Select Committee on Home Affairs First Report



70.  In the course of our inquiry the new civil penalties for lorries found with illegal entrants on board were introduced. The owner of any lorry is liable for a civil penalty of £2,000 for each illegal entrant found on board. The scheme started in Dover in April 2000 and there was an immediate drop in the number of entrants found from 1,423 to 823 a month. The scheme was extended to other ports throughout the UK in July 2000. By 20 November 2000, 617 penalty notices had been issued in respect of 3,507 illegal entrants.[58] The total sum involved - before objections and actual collection - is just over £7 million. We understand that in about one in ten cases the penalty has been withdrawn following objection (i.e. on appeal).

71.  The Home Secretary told us that "the introduction of the civil penalty has had a number of very important benefits in terms of improving control".[59] Concerns have been expressed to us about the fairness of the appeals system[60] and about lorry drivers who report clandestine entrants to the authorities and then have a civil liability imposed. The civil penalty is to be extended to rail freight early in 2001.[61] The action taken by P&O Stena Line at Calais in early December demonstrates the effect on carriers of such measures. The company appears to have decided that it is more economic to search lorries in France than risk paying the civil penalty in England. This will also benefit individual lorry drivers by reducing their chances of incurring the penalty.

72.  One criticism made by the National Audit Office in its report was delay in collecting carriers' liability charges.[62] Following introduction of those charges in 1987, 35 % or £22 million were still outstanding in 1993. Significant improvement has been made since then, with outstanding charges reduced to only 5.4% or £7.35 million in 1999.[63] Collection rates on the civil penalty have started slowly, with inevitable delays for objections to be considered. If it is to be effective, the Home Office will have to be active in collecting penalties when objections have been considered and rejected. The impounding of lorries should assist this process.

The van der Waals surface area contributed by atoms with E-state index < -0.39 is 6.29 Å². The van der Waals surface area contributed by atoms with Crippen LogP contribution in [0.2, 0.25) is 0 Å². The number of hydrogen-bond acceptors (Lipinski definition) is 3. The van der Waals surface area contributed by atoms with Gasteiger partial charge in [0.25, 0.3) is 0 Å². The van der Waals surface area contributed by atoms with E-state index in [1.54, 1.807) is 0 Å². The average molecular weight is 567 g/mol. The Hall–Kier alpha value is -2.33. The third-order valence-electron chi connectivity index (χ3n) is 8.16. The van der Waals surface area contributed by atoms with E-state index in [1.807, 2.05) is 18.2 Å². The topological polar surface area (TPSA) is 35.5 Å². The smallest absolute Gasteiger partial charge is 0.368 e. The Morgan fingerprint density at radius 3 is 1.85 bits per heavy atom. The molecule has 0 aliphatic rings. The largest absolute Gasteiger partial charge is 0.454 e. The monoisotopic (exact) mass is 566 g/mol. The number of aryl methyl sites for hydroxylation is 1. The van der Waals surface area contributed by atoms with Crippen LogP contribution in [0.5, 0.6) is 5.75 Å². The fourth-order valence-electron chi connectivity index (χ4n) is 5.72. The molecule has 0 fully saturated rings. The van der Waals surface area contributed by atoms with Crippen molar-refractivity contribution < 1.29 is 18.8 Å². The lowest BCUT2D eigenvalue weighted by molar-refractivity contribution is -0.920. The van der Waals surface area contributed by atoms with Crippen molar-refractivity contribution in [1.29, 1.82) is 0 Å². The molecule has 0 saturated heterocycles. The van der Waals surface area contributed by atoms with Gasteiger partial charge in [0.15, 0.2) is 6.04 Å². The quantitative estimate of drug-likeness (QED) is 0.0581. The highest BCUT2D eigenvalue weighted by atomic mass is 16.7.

73.  It remains to be seen what effect the civil penalty will have in the medium term in encouraging lorry owners and drivers to take more care to prevent illegal entry on their vehicles. We welcome the steps taken by P&O Stena Line at Calais and Zeebrugge to detect and deter illegal entrants before they board ferries. It is too early to judge whether those who traffick in human beings have been deterred or merely displaced to other methods and routes. We believe the independence of the appeal system for carriers' liability should be reviewed.


74.  Port operators and carriers have told us that they are not consulted sufficiently by the border agencies.[64] They are also concerned about the cost to them of providing facilities for the border agencies. The Immigration Service produced a consultation paper in 1999 on provision of facilities and charging for additional services at ports under the Immigration and Asylum Act 1999. The aim was to prevent port authorities charging the Immigration Service for border control facilities, especially at new or expanded ports. These were due to be implemented by April 2001, but the project seems to have slipped. Port operators have argued that this will place an additional financial burden on them which may put them at a commercial disadvantage.

 "Free-flow of traffic is an issue, obviously, close to our heart... sometimes there is a public perception of ports that they are there, really, as public authorities in some way, to carry out public functions all the time, whereas, in fact, they are highly competitive commercial entities, all competing with each other, all having to produce an interchange of passengers and freight as safely and as quickly as possible. So, all the time we are trying to achieve a balance between those commercial realities, and the public responsibility aspect, of course. " British Ports Association Q 138

75.  Direct comparison with other countries, where ports are often a part of the public sector, are difficult. There are intangible benefits - as well as costs - to operators and carriers of having effective border controls. We have not seen any compelling evidence that the arrangements for payment in the UK actually put its ports and operators at a competitive disadvantage.